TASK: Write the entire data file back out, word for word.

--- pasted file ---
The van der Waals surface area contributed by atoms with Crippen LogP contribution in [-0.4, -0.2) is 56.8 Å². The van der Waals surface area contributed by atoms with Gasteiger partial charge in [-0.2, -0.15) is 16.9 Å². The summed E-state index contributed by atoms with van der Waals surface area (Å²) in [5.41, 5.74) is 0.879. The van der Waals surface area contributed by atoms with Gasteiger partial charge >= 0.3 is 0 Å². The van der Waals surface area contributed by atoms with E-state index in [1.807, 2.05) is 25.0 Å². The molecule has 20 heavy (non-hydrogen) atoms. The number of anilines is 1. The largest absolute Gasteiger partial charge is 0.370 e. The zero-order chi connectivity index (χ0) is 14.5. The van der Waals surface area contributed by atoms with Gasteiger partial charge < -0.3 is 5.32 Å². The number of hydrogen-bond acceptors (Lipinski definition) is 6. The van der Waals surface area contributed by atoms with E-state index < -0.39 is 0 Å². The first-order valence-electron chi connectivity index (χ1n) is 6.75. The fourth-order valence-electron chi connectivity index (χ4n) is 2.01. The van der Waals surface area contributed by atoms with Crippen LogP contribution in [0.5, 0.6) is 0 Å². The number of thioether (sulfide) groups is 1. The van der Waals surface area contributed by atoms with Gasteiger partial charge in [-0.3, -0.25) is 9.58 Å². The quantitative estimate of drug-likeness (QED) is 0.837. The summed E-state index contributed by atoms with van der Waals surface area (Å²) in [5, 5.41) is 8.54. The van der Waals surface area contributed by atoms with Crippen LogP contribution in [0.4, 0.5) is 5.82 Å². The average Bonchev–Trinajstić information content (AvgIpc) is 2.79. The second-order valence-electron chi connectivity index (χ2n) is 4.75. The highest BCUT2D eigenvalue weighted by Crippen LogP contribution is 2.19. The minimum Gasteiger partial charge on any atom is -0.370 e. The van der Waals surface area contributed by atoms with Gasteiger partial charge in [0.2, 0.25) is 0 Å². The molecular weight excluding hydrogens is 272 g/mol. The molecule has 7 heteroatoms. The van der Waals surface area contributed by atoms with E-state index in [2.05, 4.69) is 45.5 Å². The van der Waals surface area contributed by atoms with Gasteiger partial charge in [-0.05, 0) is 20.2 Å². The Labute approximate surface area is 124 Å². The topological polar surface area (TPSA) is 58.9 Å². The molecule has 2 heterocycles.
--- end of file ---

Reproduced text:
The van der Waals surface area contributed by atoms with Crippen LogP contribution in [-0.4, -0.2) is 56.8 Å². The van der Waals surface area contributed by atoms with Gasteiger partial charge in [-0.2, -0.15) is 16.9 Å². The summed E-state index contributed by atoms with van der Waals surface area (Å²) in [5.41, 5.74) is 0.879. The van der Waals surface area contributed by atoms with Gasteiger partial charge >= 0.3 is 0 Å². The van der Waals surface area contributed by atoms with E-state index in [1.807, 2.05) is 25.0 Å². The molecule has 20 heavy (non-hydrogen) atoms. The number of anilines is 1. The largest absolute Gasteiger partial charge is 0.370 e. The zero-order chi connectivity index (χ0) is 14.5. The van der Waals surface area contributed by atoms with Gasteiger partial charge < -0.3 is 5.32 Å². The number of hydrogen-bond acceptors (Lipinski definition) is 6. The van der Waals surface area contributed by atoms with E-state index < -0.39 is 0 Å². The first-order valence-electron chi connectivity index (χ1n) is 6.75. The fourth-order valence-electron chi connectivity index (χ4n) is 2.01. The van der Waals surface area contributed by atoms with Crippen LogP contribution in [0.5, 0.6) is 0 Å². The number of thioether (sulfide) groups is 1. The van der Waals surface area contributed by atoms with Gasteiger partial charge in [-0.3, -0.25) is 9.58 Å². The quantitative estimate of drug-likeness (QED) is 0.837. The summed E-state index contributed by atoms with van der Waals surface area (Å²) in [5, 5.41) is 8.54. The van der Waals surface area contributed by atoms with Crippen LogP contribution in [0.4, 0.5) is 5.82 Å². The average Bonchev–Trinajstić information content (AvgIpc) is 2.79. The second-order valence-electron chi connectivity index (χ2n) is 4.75. The highest BCUT2D eigenvalue weighted by Crippen LogP contribution is 2.19. The minimum Gasteiger partial charge on any atom is -0.370 e. The van der Waals surface area contributed by atoms with Gasteiger partial charge in [0.2, 0.25) is 0 Å². The molecular weight excluding hydrogens is 272 g/mol. The molecule has 7 heteroatoms. The van der Waals surface area contributed by atoms with E-state index in [2.05, 4.69) is 45.5 Å². The van der Waals surface area contributed by atoms with Gasteiger partial charge in [-0.05, 0) is 20.2 Å². The Labute approximate surface area is 124 Å². The topological polar surface area (TPSA) is 58.9 Å². The molecule has 2 heterocycles.